Like a statewide voucher program, an inter-district public school choice program permitting students attending a failing local education agency (LEA) to attend any neighboring LEA within a 20 mile radius lacks educational and taxpayer equity, and does not provide an equal educational opportunity for all students. Asymmetric information would adversely affect school choice especially among economically challenged families. Not all students have equal knowledge of or access to desirable alternative traditional public schools (TPSs).
Quality alternative TPSs may not be equally available within a 20 mile radius. More affluent families would have higher quality information on alternative TPSs and greater means of enabling their children to attend a choice school such as through family provided transportation. If parents pay tuition to the choice district rather than their failing district, and the tuition is more expensive in the receiving district’s TPS, children of more affluent families would have an unfair and unequal opportunity to attend choice schools compared to poor children.
If full transportation subsidies or free and accessible public transportation are not provided, economically disadvantaged children will lack an equal and equitable opportunity to participate in inter-district public school choice. Not all students would have equal access to private or public transportation including public light rail. If failing school districts were required to provide or pay for transferring students’ transportation, failing schools’ costs would increase especially if transportation expenses were not capped or if the state or federal government did not pay transportation expenses.
Several aspects of the inter-district public school choice program would cause taxpayer inequity. Taxpayer inequity would result when poor parents are unable to send their children to choice TPSs due to their inability to afford the choice TPSs’ tuition or lack of affordable accessible transportation. Taxpayer inequity would result when taxpayers living in the same catchment area have unequal and inequitable access to desirable alternative TPSs. Taxpayer inequity would result should host district residential taxpayers pay higher (or lower) property taxes than out of district school choice parents for the same kind, size, quality, and location of property. Affluent parents can use their disproportionate resource advantage to obtain a superior education for their children while children of parents unable to participate fully or fairly in the choice program would receive an inferior education by continuing to attend failing TPSs even though both families may live in the same catchment area.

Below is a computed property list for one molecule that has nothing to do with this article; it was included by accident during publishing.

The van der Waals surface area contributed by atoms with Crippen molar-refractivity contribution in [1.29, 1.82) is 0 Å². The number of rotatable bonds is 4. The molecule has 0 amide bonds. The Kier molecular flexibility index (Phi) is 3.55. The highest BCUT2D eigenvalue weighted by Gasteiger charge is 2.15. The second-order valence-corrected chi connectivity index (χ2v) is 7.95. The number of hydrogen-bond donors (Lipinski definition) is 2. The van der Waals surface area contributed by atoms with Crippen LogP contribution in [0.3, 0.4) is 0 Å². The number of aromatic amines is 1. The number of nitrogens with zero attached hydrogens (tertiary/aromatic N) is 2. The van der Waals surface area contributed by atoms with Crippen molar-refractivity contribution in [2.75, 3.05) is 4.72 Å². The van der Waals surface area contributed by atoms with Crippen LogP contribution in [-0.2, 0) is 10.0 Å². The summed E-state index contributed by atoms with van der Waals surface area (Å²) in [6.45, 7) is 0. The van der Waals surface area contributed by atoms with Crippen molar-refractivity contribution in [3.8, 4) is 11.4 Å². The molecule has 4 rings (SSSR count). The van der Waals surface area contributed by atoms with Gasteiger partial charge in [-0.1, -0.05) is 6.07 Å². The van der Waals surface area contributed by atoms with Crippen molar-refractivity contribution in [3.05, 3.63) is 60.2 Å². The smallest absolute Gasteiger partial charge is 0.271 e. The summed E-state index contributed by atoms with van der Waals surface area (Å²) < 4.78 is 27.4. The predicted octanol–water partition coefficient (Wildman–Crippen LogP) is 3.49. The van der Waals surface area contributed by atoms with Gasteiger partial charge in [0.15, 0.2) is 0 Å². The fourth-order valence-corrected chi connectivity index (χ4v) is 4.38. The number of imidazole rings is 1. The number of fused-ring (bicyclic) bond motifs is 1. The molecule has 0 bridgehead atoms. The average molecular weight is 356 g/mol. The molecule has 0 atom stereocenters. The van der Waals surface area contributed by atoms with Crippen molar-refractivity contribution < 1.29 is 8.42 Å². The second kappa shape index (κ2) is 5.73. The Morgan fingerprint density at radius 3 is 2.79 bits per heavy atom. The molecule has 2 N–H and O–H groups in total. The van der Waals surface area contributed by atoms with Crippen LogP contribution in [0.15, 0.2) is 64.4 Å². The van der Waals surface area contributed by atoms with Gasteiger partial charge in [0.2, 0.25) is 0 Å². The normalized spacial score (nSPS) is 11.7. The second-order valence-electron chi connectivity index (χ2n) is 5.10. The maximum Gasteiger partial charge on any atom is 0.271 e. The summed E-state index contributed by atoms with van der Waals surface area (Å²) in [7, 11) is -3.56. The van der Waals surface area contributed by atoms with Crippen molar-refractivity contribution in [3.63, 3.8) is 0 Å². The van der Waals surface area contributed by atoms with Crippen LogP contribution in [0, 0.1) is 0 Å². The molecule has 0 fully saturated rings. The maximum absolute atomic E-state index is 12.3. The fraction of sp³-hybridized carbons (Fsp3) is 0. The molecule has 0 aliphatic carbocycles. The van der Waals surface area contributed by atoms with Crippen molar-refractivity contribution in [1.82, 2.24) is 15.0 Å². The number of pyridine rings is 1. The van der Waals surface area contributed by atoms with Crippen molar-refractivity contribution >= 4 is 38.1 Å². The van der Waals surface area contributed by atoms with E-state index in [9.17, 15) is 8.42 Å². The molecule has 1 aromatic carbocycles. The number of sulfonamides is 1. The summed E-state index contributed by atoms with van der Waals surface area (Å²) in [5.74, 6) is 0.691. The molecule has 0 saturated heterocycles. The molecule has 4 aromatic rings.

State law requiring chosen target TPSs to accept transferring students, even if capacity constrained, results in taxpayer inequity. Forced acceptance of transferring students could result in TPS or district overcrowding. Grade congestion could result should a disproportionate number of students transfer into only a few grades by school or district. Overcrowding could result in higher class sizes, building expansions, or new school facility acquisition or rentals. Overcrowding would diminish the quality of education causing an exodus of students to alternative choice districts.
Incremental teachers, aids, and administrators might be hired to accommodate increased enrollment. Increased personnel and facility costs would most likely require property tax increases. Larger class sizes, TPS or district overcrowding, lower educational quality, and property tax increases would combine to lower local education’s capitalization in district property values. This would cause the relatively more mobile host district taxpayers to vote with their feet. Also, state law requiring chosen target TPSs to accept transferring students may violate court ordered desegregation plans.
Like the statewide voucher program, the inter-district school choice program would divert scarce resources from failing TPSs to choice TPSs. The failing schools would lose enrollment based state and federal aid commensurate with lost enrollment. Failing districts may be failing because they were traditionally under resourced. Failing TPSs may have become failing because their district lacked the property tax base with which to generate the revenues necessary to provide an educational quality commensurate with affluent districts. State and federal governments may have contributed to the under resourcing by providing aid that did not account for the lack of a proper per pupil tax base and did not fully fund the needs of all students.
Poor school quality is capitalized in housing prices making housing values low in failing school neighborhoods. Low assessed housing values keep district property values low. Those who can vote with their feet move to districts providing housing and schools meeting their preferences. White or middle class flight exacerbates the decline of neighborhoods as jobs and capital exit with them. Taxpayers are investors who want their major asset, their home, to appreciate in value. Home owners or catchment area residents have a vested interest in the success of their local TPSs. Whether living under a statewide voucher program or inter-district choice program, homevoters (see Fischel, 2001) strive to offset risks to their community-specific social capital and property values which cannot be easily diversified.
Fischel, W. A. (2001). The homevoter hypothesis: How home values influence local government taxation, school finance, and land-use policies. Cambridge, MA: Harvard University Press.